Proponents of the oilsands and the pipeline, including the Prime Minister’s office, have dismissed celebrity involvement in Alberta’s oil industry. According to Yahoo Canada News, the Prime Minister’s Office has commented in the past about “the energy-demanding lifestyle often afforded to such celebrities” and Tim Moen, leader of the Libertarian Party of Canada, referred to it as celebrity cheap talk demonizing Alberta’s oilsands. Moen told Yahoo Canada News that “The people I take seriously are people who actually create solutions. People that find ways to get cheap clean energy into the hands of people who want it.”  Continue reading

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Planet of the Apes: Pop Culture and Changing Social Consciousness

The 8th edition to the Planet of the Apes franchise was released this Summer. The most recent revival started in 2011 with “Rise of the Planet of the Apes.” “Dawn of the Planet of the Apes” picked up where “Rise” left off. I won’t go into detail about the storyline since it is such an iconic movie, but the latest two explore the ethical concerns underlying human exploitation of animals, specifically in terms of animal research.

(Spoiler Alert for “Rise.”)

I watched “Rise” about a year ago with my family. During the scene where Caesar leads a revolt against an abusive so-called primate sanctuary, my cousins emphatically rooted for Caesar. They don’t have any strong beliefs in favor of animal advocacy; they were just rooting for the underdog protagonist. The factors that go into a person’s shift towards caring about a social justice issue are multi-faceted, but I think these kinds of popular media cues have an effect that scholars are just starting to examine. Continue reading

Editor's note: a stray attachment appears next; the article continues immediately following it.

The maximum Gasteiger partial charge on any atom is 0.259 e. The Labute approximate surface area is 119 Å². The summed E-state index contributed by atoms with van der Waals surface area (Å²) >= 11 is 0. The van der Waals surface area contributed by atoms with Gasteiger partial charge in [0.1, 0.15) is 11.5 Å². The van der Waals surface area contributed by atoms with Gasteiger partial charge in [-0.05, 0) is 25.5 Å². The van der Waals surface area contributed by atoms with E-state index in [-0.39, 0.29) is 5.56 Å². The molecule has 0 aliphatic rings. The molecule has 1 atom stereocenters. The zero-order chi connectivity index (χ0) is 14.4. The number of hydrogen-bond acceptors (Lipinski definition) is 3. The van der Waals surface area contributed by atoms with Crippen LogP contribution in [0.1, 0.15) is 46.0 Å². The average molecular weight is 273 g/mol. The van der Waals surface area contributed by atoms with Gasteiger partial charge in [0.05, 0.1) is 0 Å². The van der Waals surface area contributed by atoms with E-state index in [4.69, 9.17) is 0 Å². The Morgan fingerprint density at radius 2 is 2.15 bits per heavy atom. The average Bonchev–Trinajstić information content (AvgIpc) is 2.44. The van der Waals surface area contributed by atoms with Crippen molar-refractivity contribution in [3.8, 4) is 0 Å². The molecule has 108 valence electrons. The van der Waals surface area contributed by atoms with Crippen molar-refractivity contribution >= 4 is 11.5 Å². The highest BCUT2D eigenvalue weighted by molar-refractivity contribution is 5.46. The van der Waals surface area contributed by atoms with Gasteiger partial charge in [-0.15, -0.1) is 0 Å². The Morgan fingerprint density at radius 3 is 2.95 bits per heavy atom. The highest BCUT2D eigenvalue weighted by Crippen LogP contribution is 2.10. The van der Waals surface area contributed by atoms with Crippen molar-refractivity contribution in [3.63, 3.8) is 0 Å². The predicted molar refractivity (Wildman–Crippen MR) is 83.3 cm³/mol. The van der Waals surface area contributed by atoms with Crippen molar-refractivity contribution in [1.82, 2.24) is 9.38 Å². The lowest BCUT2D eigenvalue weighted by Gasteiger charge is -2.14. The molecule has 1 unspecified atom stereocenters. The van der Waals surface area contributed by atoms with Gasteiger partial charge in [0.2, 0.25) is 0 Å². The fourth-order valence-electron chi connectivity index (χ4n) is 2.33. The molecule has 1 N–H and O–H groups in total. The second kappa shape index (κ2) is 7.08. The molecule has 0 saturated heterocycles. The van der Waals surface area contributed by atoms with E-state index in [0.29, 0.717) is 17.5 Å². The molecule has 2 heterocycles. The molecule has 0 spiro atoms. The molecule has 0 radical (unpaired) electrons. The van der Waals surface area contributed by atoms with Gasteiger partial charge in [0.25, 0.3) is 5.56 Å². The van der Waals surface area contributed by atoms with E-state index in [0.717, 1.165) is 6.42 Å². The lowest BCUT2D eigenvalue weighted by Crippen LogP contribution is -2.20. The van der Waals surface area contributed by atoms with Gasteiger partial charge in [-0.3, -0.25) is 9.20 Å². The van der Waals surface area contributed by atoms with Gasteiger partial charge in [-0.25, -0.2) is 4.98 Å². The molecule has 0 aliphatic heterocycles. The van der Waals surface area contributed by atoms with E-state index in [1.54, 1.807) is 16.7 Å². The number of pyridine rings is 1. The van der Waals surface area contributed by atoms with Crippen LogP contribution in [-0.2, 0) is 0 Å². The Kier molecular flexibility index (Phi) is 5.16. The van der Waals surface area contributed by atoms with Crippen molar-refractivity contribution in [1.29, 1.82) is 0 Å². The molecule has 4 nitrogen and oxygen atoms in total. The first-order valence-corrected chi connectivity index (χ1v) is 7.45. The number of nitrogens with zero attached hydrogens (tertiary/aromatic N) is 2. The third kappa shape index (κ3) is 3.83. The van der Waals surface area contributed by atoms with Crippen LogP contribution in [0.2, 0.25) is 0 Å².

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Direct and Indirect Challenges to the Pipeline

pipeline_protest1Over the course of the last two years, two pipeline projects – Northern Gateway and Keystone – have generated opposition from environmental groups in both the U.S. and Canada. As Rennie of the Canadian Press (June 17) notes, the pipelines have become highly political in both countries. In an article I wrote for Critical Mass, I mentioned that in the U.S., the Keystone pipeline project has posed a problem for President Obama and the Democrats given that environmentalists are against its construction while many others see it as creating jobs. There has been a tremendous push in Congress to get Obama to sign legislation that would allow for Keystone’s construction on the one hand, and Democrats hoping that Obama would veto such a bill on the other. Nonetheless, policy experts seem to believe that the Keystone project would inevitably move forward – if Canada is building a pipeline anyway, why shouldn’t Americans benefit from it? In fact, earlier polls did show that the American public thought energy security was a more important issue than greenhouse gases and a majority favored the pipeline’s construction (although the saliency of the issue among the public has likely varied greatly over the last year). Continue reading